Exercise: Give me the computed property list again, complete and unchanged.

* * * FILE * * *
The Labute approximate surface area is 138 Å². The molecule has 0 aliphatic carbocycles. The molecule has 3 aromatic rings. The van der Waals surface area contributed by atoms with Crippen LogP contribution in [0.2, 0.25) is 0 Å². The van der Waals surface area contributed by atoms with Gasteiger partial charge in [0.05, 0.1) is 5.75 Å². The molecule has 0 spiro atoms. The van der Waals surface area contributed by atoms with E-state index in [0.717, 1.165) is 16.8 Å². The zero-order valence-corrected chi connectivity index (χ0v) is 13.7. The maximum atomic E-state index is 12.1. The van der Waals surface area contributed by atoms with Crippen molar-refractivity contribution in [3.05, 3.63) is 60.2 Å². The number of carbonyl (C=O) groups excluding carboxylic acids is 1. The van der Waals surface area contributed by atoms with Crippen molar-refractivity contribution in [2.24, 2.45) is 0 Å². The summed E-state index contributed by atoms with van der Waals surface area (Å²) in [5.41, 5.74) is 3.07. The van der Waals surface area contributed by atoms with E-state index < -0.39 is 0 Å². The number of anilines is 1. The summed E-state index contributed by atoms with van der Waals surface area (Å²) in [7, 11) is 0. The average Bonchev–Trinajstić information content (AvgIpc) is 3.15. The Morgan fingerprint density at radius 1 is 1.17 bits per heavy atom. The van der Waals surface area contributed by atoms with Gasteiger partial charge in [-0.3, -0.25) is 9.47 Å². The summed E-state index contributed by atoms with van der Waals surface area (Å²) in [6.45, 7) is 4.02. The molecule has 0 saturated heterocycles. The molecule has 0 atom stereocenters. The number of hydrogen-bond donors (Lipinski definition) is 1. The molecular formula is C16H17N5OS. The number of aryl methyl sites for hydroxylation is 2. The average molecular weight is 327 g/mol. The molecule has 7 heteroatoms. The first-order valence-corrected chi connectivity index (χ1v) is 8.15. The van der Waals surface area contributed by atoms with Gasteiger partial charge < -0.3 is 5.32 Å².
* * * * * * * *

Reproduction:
The Labute approximate surface area is 138 Å². The molecule has 0 aliphatic carbocycles. The molecule has 3 aromatic rings. The van der Waals surface area contributed by atoms with Crippen LogP contribution in [0.2, 0.25) is 0 Å². The van der Waals surface area contributed by atoms with Gasteiger partial charge in [0.05, 0.1) is 5.75 Å². The molecule has 0 spiro atoms. The van der Waals surface area contributed by atoms with E-state index in [0.717, 1.165) is 16.8 Å². The zero-order valence-corrected chi connectivity index (χ0v) is 13.7. The maximum atomic E-state index is 12.1. The van der Waals surface area contributed by atoms with Crippen molar-refractivity contribution in [3.05, 3.63) is 60.2 Å². The number of carbonyl (C=O) groups excluding carboxylic acids is 1. The van der Waals surface area contributed by atoms with Crippen molar-refractivity contribution in [2.24, 2.45) is 0 Å². The summed E-state index contributed by atoms with van der Waals surface area (Å²) in [5.41, 5.74) is 3.07. The van der Waals surface area contributed by atoms with E-state index < -0.39 is 0 Å². The number of anilines is 1. The summed E-state index contributed by atoms with van der Waals surface area (Å²) in [7, 11) is 0. The average Bonchev–Trinajstić information content (AvgIpc) is 3.15. The Morgan fingerprint density at radius 1 is 1.17 bits per heavy atom. The van der Waals surface area contributed by atoms with Gasteiger partial charge in [-0.3, -0.25) is 9.47 Å². The summed E-state index contributed by atoms with van der Waals surface area (Å²) in [6.45, 7) is 4.02. The molecule has 0 saturated heterocycles. The molecule has 0 atom stereocenters. The number of hydrogen-bond donors (Lipinski definition) is 1. The molecular formula is C16H17N5OS. The number of aryl methyl sites for hydroxylation is 2. The average molecular weight is 327 g/mol. The molecule has 7 heteroatoms. The first-order valence-corrected chi connectivity index (χ1v) is 8.15. The van der Waals surface area contributed by atoms with Gasteiger partial charge < -0.3 is 5.32 Å².